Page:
9.         fieldControl.ListItemFieldValue = value;
  10.     }
  11. }

After these modifications the new form works as expected, but there is an issue with the edit form. Even the correct values are displayed, empty text is saved for text field, and the first item is set for the choice field when saving the item.

This issue was solved by placing the code from the OnLoad method to the OnInit method of the field control.

An important note finally. It is mandatory to place the custom field that tries to access other fields using the GetFieldControlByNamemethod introduced in the former post after the last field it references. You can change the field order using the Change Field Order page(List Settings / Column ordering), or you can do it using code. If you don’t do that this way, the method will not find the field on the page, as it is added only after the current field is loaded.

Completely Empty the SharePoint 2007/2010 Recycle Bin

If you have lots of stuff in your SharePoint Recycle Bin and want to empty it all, here’s a quick tip:

  1. Navigate to the recycle bin page (e.g., http://localhost/_layouts/recyclebin.aspx)
  2. In the address bar, type “javascript:emptyItems()” (minus the quotes)
  3. Press Enter. You will be asked if you really want to empty the recycle bin.
  4. Click OK to empty it; click Cancel to leave it alone.

It’s much faster to empty it this way if you have multiple pages of “stuff” in your recycle bin.

[Update: This tip works with both SharePoint 2007 and SharePoint 2010.]

Working with SharePoint 2010 search web service

In this article we will discuss how to user search web service in SharePoint 2010. We will search by using SharePoint search web service. Also you can check about FAST search here. SharePoint 2010 search is very useful and advanced in SharePoint 2010.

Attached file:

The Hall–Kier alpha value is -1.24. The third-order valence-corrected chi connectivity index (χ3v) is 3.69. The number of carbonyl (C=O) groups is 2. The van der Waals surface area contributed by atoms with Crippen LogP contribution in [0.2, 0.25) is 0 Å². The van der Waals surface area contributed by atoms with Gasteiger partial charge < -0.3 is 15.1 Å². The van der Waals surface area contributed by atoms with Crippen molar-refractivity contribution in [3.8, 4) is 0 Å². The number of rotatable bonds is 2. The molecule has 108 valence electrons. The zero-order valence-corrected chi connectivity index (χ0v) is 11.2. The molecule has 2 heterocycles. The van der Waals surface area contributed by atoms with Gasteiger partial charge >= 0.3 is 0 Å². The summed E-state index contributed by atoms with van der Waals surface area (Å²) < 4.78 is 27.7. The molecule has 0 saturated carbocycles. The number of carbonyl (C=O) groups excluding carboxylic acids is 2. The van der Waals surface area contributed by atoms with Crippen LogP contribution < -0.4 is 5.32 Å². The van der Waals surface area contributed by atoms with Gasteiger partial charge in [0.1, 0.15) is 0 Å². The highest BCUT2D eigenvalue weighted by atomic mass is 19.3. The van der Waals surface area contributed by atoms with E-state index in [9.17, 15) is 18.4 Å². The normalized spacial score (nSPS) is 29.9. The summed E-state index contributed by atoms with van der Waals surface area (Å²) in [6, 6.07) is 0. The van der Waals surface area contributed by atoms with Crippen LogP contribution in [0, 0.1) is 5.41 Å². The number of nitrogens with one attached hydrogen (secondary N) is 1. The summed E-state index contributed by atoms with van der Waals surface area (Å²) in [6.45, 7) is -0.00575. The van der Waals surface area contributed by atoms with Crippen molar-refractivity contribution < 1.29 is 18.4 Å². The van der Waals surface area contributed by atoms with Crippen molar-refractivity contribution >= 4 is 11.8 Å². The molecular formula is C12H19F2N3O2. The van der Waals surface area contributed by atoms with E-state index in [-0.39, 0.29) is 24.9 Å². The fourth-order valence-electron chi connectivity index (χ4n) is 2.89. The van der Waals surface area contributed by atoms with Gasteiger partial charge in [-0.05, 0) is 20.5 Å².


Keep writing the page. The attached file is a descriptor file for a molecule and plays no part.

There are different search web services available for SharePoint search and SharePoint Enterprise Search. The service url for sharepoint search is:

http://[URL]/_vti_bin/spsearch.asmx
The web service url for sharepoint enterprise search is:
http://[URL]/_vti_bin/search.asmx
For this demo we will use client object model and we will bind the search result to a datagridview in a windows application.
You can put a Textbox where user can put the search text, a button and a datagridview where user can see the search result as output. see the figure for reference.

In the next step we need to add reference to the web service.
For this Right click on the project and click Add service reference. This will open the Add Service Reference dialog box. On that box click on Advanced… as shown in the figure below:

This will open the Service Reference Settings dialog box, from there click on Add Web Reference… as shown in the figure below.

The above step will open the Add Web Reference dialog box.

In that window enter the URL of the web service and click on the green arrow. This will search and found the web service if present. Then click on Add Reference as shown in the figure below:

This finishes our reference to the web service.
Now open the Button click code.
First give reference to the web service like:
using SearchPOC.QueryWebServiceProxy;
Here we will use the QueryService class and pass the DefaultCredentials as the parameter.
Then it will take an XML as an search input parameter which is shown in the full code below.
Then here in this example we are calling the QueryEx method which returns the results as a DataSet. We also can use Query method which returns results as an XML document.
Full code:


private void btnSearch_Click(object sender, EventArgs e)
        {
            try
            {                      
            QueryService queryService = new QueryService();
            queryService.Credentials = System.Net.CredentialCache.DefaultCredentials;
            StringBuilder queryXml = new StringBuilder();
            queryXml.Append(““);
            queryXml.Append(““);
            queryXml.Append(““);
            queryXml.Append(““);
            queryXml.Append(“urn:Microsoft.Search.Response.Document.Document”);
            queryXml.Append(“
“);
            queryXml.Append(“
“);
            queryXml.Append(““);
            queryXml.Append(“5000“);
            queryXml.Append(“
“);
            queryXml.Append(““);
            queryXml.Append(““);
            queryXml.Append(txtSiteURL.Text);
            queryXml.Append(“
“);
            queryXml.Append(“
“);
            queryXml.Append(“
“);
            queryXml.Append(“
“);
            System.Data.DataSet queryResults = queryService.QueryEx(queryXml.ToString());
            dataGridView1.DataSource = queryResults.Tables[0];
            }
            catch (Exception ex)
            {
                string s = ex.InnerException.ToString();
            }
        }